An El Valle Sunday these days

a drunk's best friend?
We really can’t be sure if this dog is a Rastafarian Terrier. Recall that Rastafari didn’t actually smoke the sacred ganja weed, but he DID own a brewery. Wouldn’t a well-trained Rastafarian Terrier watch your beer for you? In any case, there is an important background meaning in this photo. El Valle maintains bicycle paths. It also has some nice brick sidewalks. It’s local urban policy and maintenance was into that groove before the COVID epidemic hit, and in the hard times since the corregimiento has invested in its public infrastructures rather than in the representante and political entourage. Photo by Eric Jackson.

Impressions of El Valle on the second Sunday of September, 2023

by Eric Jackson

I did “the loop” in counter-clockwise direction more or less by accident. I might have gone to Anton, grabbed the bus from the piquera to Altos de La Estancia, then grabbed another bus and gone over the rim into the volcano crater floor that is El Valle. Instead the quickest thing available was to head west on the Pan-American Highway, get off at Las Uvas and take another bus for that uphill drive to El Valle. Then after my wandering and missions, take a bus uphill from El Valle to Altos de La Estancia and another downhill to my low-rent neighborhood of El Bajito.

The missions were to take some pictures, make some observations and purchases and most particularly to find me a new chacara.

I ended up getting a garishly colored new bag woven of thick nylon to replace my more typical chacara that now sports a hole that I patch with some safety pins. I’m thinking of a more appropriate and enduring patch, but that trusty old bag is ready for retirement.

First stop at the public market, first of all to use the men’s room, then to look at the handicrafts vendors about a chacara. Thing is, they are selling the little decorative ones at tourist prices, but are not into the thinking of quotidian functional customers, especially weird old hippies who would use a chacara instead of a knapsack.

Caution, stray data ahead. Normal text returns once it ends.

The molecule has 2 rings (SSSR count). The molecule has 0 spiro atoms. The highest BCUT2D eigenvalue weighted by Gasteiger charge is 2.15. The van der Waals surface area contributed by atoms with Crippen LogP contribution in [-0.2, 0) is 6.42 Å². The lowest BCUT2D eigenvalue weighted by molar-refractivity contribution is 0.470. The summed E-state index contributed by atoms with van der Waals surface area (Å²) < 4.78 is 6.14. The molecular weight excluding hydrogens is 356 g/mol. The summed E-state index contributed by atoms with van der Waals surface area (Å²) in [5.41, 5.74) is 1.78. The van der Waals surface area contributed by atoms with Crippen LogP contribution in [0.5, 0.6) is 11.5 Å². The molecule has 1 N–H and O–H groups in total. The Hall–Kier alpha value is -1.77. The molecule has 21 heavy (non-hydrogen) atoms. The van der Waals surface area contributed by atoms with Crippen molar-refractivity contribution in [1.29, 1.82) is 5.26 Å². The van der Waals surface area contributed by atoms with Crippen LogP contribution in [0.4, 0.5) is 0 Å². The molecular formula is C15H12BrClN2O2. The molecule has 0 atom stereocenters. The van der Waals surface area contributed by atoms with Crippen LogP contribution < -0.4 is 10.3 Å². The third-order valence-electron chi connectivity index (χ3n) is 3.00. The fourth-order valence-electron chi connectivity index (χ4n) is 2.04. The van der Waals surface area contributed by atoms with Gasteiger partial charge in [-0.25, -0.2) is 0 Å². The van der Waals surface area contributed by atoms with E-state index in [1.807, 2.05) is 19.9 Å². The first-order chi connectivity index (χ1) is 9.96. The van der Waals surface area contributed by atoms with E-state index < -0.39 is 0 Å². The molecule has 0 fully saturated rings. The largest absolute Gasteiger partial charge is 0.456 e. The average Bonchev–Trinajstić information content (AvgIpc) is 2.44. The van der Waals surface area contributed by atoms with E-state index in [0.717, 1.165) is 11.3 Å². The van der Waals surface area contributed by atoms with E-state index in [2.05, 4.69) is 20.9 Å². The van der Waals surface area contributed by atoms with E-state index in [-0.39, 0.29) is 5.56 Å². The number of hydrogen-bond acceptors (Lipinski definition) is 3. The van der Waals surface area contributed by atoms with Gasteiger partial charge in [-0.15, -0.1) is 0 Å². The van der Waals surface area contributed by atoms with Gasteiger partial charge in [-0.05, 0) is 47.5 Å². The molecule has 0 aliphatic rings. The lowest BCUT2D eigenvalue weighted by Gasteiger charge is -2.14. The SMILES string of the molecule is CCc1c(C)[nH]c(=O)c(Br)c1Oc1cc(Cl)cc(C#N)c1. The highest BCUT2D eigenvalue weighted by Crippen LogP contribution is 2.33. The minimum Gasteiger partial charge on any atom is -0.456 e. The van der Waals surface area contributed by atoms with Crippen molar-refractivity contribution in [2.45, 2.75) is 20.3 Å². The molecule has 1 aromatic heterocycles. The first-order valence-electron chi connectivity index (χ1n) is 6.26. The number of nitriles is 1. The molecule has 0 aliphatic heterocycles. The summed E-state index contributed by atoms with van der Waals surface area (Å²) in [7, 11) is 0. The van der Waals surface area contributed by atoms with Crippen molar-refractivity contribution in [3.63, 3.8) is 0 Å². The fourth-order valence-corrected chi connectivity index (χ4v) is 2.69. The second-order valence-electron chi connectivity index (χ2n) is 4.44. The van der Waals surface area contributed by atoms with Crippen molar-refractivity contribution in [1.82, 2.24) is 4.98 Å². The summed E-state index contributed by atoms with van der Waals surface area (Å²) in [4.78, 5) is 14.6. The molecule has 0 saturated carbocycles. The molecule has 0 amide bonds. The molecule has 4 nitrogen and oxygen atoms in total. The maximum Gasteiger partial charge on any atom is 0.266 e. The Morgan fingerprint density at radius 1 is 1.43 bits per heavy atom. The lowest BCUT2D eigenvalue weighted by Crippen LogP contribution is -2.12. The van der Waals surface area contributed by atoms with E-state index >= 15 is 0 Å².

Going up and down the street to the various merchants who deal in handicrafts, I found what will be a functional chacara. El Valle prices, however, tend to be a bit high. Not too high, given my need and resources and given how long I expect the new bag to last. Perhaps I miscalculate.

Workout in the gym behind the public market – might the next global chop sockie superstar have begun the journey here? Photo by Eric Jackson.

Then, down to the other missions. A bag of garlic bulbs and another bag of mustard greens — fundamental staples to go with my usual fare of rice or noodles. My big limit, being a buses and on foot kind of guy, is what I can carry. Thus no serious plant shopping on this day. I will be back for some of that, and will also be looking for seeds or fruits and veggies that can produce the same.


  • Compared to pre-epidemic times, it’s a dead market for a Sunday.
  • More European, less North American are in the mix of foreigners encountered. A business sign is in German. There are Teutonic young backpackers.
  • Interesting looking new restaurants and cafes have sprouted up, but there are few customers and lots of empty tables.
  • For all the hard times, there is an air of optimism in El Valle.
Looking down on the beaches
Looking down on the beaches from the road on the way downhill from Altos de La Estancia. I went past San Juan de Dios, El Chumical and all these churches en route to my barrio in Juan Diaz de Anton. Photo by Eric Jackson.

The way back? All these drunks, who were nevertheless outnumbered by the devout. In Altos de La Estancia, the mini-supers have everything behind barriers. It shouts out “HIGH CRIME.” I waited at a bus stop at one, right across from a store. Three drunks were congregated there. Was I the only guy who went into that store to purchase other than beer? Gotta do Gatorade to get through the sun and heat of mid-day.

The bus started out well nigh empty but filled up with people coming and going at churches along the way. The Catholics hold their own but mainly people’s Sunday missions were to worship at a plethora of Protestant denominations. One guy was carrying a box with a rooster. I didn’t notice any snake handling on the bus.

Coming and going, lots of abandoned houses and this palatial estate for sale on the road from Las Uvas to El Valle. And what IS that industrial or large-scale commercial thing going in north of me in Juan Diaz?

We will get by these trying times. And who will survive and thrive? Those with the will to endure, mostly.


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